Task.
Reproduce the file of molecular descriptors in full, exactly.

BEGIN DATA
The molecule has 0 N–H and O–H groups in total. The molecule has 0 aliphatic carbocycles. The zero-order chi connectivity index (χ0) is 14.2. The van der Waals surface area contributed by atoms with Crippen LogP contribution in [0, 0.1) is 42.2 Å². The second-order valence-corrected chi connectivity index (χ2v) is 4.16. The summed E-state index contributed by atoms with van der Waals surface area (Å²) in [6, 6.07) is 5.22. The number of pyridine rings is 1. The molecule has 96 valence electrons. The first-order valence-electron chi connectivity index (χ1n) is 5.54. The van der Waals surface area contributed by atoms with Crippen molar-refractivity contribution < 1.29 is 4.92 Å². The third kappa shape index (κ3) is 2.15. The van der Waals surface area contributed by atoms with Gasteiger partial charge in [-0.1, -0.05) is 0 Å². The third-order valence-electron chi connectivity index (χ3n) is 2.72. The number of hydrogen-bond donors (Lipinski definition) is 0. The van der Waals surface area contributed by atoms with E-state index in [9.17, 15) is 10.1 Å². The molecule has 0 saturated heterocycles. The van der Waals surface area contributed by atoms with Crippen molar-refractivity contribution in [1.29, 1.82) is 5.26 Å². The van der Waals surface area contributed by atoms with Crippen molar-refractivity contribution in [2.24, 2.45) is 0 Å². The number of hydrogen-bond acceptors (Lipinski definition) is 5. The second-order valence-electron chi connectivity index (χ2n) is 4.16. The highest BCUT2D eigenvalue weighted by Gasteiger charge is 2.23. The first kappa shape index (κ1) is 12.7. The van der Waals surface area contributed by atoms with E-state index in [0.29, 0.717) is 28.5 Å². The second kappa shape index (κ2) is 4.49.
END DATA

The molecule has 0 N–H and O–H groups in total. The molecule has 0 aliphatic carbocycles. The zero-order chi connectivity index (χ0) is 14.2. The van der Waals surface area contributed by atoms with Crippen LogP contribution in [0, 0.1) is 42.2 Å². The second-order valence-corrected chi connectivity index (χ2v) is 4.16. The summed E-state index contributed by atoms with van der Waals surface area (Å²) in [6, 6.07) is 5.22. The number of pyridine rings is 1. The molecule has 96 valence electrons. The first-order valence-electron chi connectivity index (χ1n) is 5.54. The van der Waals surface area contributed by atoms with Crippen molar-refractivity contribution < 1.29 is 4.92 Å². The third kappa shape index (κ3) is 2.15. The van der Waals surface area contributed by atoms with Gasteiger partial charge in [-0.1, -0.05) is 0 Å². The third-order valence-electron chi connectivity index (χ3n) is 2.72. The number of hydrogen-bond donors (Lipinski definition) is 0. The van der Waals surface area contributed by atoms with E-state index in [9.17, 15) is 10.1 Å². The molecule has 0 saturated heterocycles. The van der Waals surface area contributed by atoms with Crippen molar-refractivity contribution in [1.29, 1.82) is 5.26 Å². The van der Waals surface area contributed by atoms with Crippen molar-refractivity contribution in [2.24, 2.45) is 0 Å². The number of hydrogen-bond acceptors (Lipinski definition) is 5. The second-order valence-electron chi connectivity index (χ2n) is 4.16. The highest BCUT2D eigenvalue weighted by Gasteiger charge is 2.23. The first kappa shape index (κ1) is 12.7. The van der Waals surface area contributed by atoms with E-state index in [0.29, 0.717) is 28.5 Å². The second kappa shape index (κ2) is 4.49.